Historical Oddities: The White Rajahs

Today the island of Borneo is divided between Malaysia, Indonesia, and Brunei, but before the arrival of European traders and up until the 19th century was controlled by various native states. The most powerful of these was the Sultanate of Brunei, which controlled much of the northern coast of Brunei and had an empire stretching into the Philippines. Southern Borneo was largely a haven for pirates preying on the spice trade in the East Indies. In the 19th century, however, British and Dutch expansion and consolidation in the East Indies saw the decline of many of the empires in the region and the conquest of the islands by Europeans.

One of the more curious incidences of conquest in the region was in Sarawak, the area of the northwest coast of Borneo that is now part of Malaysia. After the Anglo-Dutch Treaty of 1824, zones of influence were established between the British and Dutch colonial spheres. Borneo was divided into two halves; the British had control over the north, while the Dutch had control over the south. In 1838, the British trader and adventurer James Brooke sailed a schooner to northern Borneo and arrived at the city of Kuching on the far northwest of the island. The city at the time was in rebellion against the Sultan of Brunei. Brooke helped crush the rebellion, and in return for his assistance the sultan offered Brooke the governorship of Sarawak. As governor, James Brooke used his governorship to combat the rampant piracy in the region. After Malay nobles in Brunei tried to overthrow the sultan, Brooke helped restore him with assistance from the British Navy. In 1842, the sultan declared Brooke Rajah of Sarawak and in 1846 he was granted full sovereignty from Brunei. Because James Brooke and his descendants continued to hold the title, they are commonly called the White Rajahs.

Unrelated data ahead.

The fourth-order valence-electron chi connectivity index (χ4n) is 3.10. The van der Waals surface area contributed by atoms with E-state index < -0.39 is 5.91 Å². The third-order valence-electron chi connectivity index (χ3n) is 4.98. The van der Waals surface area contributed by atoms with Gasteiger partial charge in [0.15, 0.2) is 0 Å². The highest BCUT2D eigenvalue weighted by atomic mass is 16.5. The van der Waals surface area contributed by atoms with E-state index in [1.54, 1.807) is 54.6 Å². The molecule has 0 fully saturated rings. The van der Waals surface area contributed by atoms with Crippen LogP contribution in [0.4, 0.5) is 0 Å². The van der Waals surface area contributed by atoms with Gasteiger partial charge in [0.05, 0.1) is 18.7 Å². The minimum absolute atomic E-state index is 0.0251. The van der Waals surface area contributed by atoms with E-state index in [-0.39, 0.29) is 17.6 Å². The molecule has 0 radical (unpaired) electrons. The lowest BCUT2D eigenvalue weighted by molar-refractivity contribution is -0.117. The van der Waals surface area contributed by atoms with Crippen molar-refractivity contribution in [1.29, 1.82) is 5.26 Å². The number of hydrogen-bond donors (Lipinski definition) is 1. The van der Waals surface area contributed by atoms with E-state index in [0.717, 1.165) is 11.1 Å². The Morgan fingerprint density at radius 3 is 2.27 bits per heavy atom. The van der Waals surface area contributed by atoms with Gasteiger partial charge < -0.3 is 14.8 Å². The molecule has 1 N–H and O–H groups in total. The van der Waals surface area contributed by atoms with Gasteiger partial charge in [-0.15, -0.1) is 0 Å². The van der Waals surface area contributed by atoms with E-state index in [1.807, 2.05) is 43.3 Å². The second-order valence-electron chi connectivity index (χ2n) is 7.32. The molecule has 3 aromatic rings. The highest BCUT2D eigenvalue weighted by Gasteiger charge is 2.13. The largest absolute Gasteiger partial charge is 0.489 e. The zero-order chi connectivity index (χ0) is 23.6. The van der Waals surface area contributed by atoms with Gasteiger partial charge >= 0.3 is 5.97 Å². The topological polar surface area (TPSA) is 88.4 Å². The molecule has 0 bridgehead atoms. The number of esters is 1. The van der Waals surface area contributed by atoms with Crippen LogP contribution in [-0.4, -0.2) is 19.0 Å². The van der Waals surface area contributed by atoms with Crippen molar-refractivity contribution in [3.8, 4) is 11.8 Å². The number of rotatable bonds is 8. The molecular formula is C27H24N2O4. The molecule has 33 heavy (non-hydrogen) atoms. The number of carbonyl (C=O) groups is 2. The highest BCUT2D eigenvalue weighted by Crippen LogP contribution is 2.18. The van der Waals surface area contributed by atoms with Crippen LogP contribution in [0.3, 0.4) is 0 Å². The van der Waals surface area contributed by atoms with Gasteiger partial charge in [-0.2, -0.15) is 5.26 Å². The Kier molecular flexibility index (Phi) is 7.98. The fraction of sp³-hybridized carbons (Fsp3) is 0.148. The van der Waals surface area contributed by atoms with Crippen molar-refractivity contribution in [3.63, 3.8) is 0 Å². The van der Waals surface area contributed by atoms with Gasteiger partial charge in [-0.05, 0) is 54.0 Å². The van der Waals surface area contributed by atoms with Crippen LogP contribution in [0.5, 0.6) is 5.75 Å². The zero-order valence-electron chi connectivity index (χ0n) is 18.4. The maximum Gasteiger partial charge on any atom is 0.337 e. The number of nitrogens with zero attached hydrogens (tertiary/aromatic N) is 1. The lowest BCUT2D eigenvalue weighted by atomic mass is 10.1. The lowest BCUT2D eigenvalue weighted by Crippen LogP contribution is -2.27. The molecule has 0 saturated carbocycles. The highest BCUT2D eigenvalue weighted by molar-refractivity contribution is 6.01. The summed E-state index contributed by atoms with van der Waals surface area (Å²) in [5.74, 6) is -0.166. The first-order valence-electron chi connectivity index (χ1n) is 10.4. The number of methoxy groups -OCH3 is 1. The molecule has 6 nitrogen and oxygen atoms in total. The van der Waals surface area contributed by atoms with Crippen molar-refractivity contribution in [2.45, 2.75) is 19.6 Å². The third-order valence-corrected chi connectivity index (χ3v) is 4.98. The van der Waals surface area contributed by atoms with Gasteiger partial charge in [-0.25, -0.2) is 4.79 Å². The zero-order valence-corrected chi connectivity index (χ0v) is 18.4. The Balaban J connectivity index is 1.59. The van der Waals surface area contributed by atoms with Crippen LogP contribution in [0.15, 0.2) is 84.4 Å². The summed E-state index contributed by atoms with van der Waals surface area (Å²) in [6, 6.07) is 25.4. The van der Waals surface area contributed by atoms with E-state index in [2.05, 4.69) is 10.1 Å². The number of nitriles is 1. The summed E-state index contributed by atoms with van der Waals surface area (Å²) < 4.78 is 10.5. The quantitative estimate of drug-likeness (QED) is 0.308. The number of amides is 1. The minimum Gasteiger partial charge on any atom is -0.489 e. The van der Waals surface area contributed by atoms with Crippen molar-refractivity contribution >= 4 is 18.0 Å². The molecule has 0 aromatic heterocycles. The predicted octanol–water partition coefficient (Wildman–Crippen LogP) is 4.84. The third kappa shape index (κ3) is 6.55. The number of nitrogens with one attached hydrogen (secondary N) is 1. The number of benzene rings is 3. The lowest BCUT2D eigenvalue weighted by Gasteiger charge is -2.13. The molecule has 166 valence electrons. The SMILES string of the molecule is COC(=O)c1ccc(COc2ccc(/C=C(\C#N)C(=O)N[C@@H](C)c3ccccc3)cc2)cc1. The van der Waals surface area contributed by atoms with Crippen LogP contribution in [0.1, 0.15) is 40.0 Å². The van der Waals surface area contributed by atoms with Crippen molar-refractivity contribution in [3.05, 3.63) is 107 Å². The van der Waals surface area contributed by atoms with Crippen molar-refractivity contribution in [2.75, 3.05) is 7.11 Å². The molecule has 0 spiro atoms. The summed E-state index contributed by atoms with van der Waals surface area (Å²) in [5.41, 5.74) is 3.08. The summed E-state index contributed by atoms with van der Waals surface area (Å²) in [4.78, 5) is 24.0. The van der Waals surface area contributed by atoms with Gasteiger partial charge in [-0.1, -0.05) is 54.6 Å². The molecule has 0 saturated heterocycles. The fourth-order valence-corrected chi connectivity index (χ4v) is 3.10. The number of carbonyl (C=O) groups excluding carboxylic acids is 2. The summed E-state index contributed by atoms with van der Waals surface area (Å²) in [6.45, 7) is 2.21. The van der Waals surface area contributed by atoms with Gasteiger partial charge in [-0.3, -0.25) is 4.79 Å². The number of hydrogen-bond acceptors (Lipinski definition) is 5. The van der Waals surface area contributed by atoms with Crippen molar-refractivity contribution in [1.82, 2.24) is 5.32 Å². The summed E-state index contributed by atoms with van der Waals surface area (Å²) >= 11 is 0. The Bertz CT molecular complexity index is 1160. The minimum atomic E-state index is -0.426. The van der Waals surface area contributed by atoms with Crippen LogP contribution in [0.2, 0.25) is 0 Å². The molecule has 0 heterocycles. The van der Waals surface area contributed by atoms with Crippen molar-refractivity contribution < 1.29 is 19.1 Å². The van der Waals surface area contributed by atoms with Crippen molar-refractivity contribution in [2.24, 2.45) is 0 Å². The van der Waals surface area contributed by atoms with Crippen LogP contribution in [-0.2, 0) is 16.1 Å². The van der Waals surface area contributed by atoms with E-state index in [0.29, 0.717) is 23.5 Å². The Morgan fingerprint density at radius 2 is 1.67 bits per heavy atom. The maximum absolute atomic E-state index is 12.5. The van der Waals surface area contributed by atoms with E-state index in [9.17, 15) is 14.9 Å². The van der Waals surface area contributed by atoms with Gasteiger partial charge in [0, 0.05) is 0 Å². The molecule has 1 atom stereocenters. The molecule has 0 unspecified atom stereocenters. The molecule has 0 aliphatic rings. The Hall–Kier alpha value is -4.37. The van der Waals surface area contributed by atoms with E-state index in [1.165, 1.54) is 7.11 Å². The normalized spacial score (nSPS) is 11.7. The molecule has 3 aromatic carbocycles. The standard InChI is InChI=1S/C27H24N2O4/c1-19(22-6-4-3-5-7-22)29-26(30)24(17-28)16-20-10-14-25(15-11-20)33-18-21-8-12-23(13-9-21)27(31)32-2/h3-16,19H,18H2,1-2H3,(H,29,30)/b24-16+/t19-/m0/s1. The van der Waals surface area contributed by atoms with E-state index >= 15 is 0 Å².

James Brooke ruled Sarawak as a British colony from 1842 until his death in 1868. His anti-piracy measures caused some controversy with the British colonial administration, and in the 1850s his actions were monitored by the Singapore Royal Commission to ensure he was not being excessive with the natives. After James’ death in 1868, his nephew Charles became Rajah of Sarawak. Charles ruled Sarawak from 1868 until 1917 and for the most part continued the policies of his uncle’s rule. Charles continued to crack down on piracy as well as slavery and head-hunting. In 1891, Charles established the Sarawak Museum in the capital of Kuching, the first museum on the island of Borneo. He also encouraged Chinese immigration to Sarawak.

Charles was succeeded by his son Vyner Brooke in 1917. Vyner ran a relatively lax administration, under which Sarawak prospered. The rubber and oil industries boomed in Sarawak under Vyner’s rule, and he was able to modernize many of the country’s institutions. However, Vyner’s benevolent rule in Sarawak was interrupted in 1941 with the outbreak of the Pacific theater of World War II. Vyner himself was in Sydney at the start of the war and remained there for its remainder, but Sarawak was quickly occupied by Japanese forces during their conquest of the British and Dutch East Indies. After Sarawak was liberated by Australia in 1945, Vyner briefly returned to Borneo. However, he abdicated on July 1, 1946 and Sarawak became a crown colony of Britain. Despite opposition and uprisings over the cession, Sarawak remained a crown colony until 1963 when it became independent and joined the Federation of Malaysia.

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